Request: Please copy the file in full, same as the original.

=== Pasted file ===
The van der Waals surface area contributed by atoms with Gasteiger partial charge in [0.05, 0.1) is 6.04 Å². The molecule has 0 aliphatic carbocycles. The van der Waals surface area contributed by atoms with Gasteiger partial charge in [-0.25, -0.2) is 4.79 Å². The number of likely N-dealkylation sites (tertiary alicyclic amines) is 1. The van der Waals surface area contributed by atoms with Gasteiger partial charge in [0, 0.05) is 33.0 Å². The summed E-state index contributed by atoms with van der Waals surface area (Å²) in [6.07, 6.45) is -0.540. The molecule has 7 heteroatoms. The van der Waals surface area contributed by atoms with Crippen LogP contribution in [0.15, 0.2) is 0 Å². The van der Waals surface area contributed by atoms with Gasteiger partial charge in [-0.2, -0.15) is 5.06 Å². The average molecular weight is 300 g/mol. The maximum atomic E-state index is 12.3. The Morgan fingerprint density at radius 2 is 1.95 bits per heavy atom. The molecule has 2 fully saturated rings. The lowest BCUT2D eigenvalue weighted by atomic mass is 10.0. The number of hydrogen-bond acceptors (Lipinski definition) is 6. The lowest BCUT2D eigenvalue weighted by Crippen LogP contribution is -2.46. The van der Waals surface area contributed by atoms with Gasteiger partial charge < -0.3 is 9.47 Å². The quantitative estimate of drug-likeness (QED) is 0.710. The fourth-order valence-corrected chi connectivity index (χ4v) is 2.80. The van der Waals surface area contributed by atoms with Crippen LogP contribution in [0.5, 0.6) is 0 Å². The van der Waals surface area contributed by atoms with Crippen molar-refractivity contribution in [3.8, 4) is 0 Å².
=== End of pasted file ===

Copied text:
The van der Waals surface area contributed by atoms with Gasteiger partial charge in [0.05, 0.1) is 6.04 Å². The molecule has 0 aliphatic carbocycles. The van der Waals surface area contributed by atoms with Gasteiger partial charge in [-0.25, -0.2) is 4.79 Å². The number of likely N-dealkylation sites (tertiary alicyclic amines) is 1. The van der Waals surface area contributed by atoms with Gasteiger partial charge in [0, 0.05) is 33.0 Å². The summed E-state index contributed by atoms with van der Waals surface area (Å²) in [6.07, 6.45) is -0.540. The molecule has 7 heteroatoms. The van der Waals surface area contributed by atoms with Crippen LogP contribution in [0.15, 0.2) is 0 Å². The van der Waals surface area contributed by atoms with Gasteiger partial charge in [-0.2, -0.15) is 5.06 Å². The average molecular weight is 300 g/mol. The maximum atomic E-state index is 12.3. The Morgan fingerprint density at radius 2 is 1.95 bits per heavy atom. The molecule has 2 fully saturated rings. The lowest BCUT2D eigenvalue weighted by atomic mass is 10.0. The number of hydrogen-bond acceptors (Lipinski definition) is 6. The lowest BCUT2D eigenvalue weighted by Crippen LogP contribution is -2.46. The van der Waals surface area contributed by atoms with Gasteiger partial charge < -0.3 is 9.47 Å². The quantitative estimate of drug-likeness (QED) is 0.710. The fourth-order valence-corrected chi connectivity index (χ4v) is 2.80. The van der Waals surface area contributed by atoms with Crippen LogP contribution in [0.5, 0.6) is 0 Å². The van der Waals surface area contributed by atoms with Crippen molar-refractivity contribution in [3.8, 4) is 0 Å².